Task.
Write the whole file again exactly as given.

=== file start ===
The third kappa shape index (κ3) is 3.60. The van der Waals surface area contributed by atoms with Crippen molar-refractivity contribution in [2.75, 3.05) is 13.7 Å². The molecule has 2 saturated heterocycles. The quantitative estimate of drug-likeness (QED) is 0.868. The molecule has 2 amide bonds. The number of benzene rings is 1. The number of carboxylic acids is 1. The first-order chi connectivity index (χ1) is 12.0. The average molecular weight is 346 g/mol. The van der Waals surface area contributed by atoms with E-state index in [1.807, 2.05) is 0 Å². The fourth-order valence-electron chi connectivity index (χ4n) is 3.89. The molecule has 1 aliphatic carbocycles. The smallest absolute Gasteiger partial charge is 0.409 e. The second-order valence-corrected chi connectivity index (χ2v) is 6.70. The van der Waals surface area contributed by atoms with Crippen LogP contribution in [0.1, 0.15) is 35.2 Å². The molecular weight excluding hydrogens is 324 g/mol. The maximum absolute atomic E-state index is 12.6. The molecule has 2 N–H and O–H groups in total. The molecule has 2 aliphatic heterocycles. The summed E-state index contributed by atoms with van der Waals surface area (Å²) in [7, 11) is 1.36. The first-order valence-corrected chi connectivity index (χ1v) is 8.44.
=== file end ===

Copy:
The third kappa shape index (κ3) is 3.60. The van der Waals surface area contributed by atoms with Crippen molar-refractivity contribution in [2.75, 3.05) is 13.7 Å². The molecule has 2 saturated heterocycles. The quantitative estimate of drug-likeness (QED) is 0.868. The molecule has 2 amide bonds. The number of benzene rings is 1. The number of carboxylic acids is 1. The first-order chi connectivity index (χ1) is 12.0. The average molecular weight is 346 g/mol. The van der Waals surface area contributed by atoms with E-state index in [1.807, 2.05) is 0 Å². The fourth-order valence-electron chi connectivity index (χ4n) is 3.89. The molecule has 1 aliphatic carbocycles. The smallest absolute Gasteiger partial charge is 0.409 e. The second-order valence-corrected chi connectivity index (χ2v) is 6.70. The van der Waals surface area contributed by atoms with Crippen LogP contribution in [0.1, 0.15) is 35.2 Å². The molecular weight excluding hydrogens is 324 g/mol. The maximum absolute atomic E-state index is 12.6. The molecule has 2 N–H and O–H groups in total. The molecule has 2 aliphatic heterocycles. The summed E-state index contributed by atoms with van der Waals surface area (Å²) in [7, 11) is 1.36. The first-order valence-corrected chi connectivity index (χ1v) is 8.44.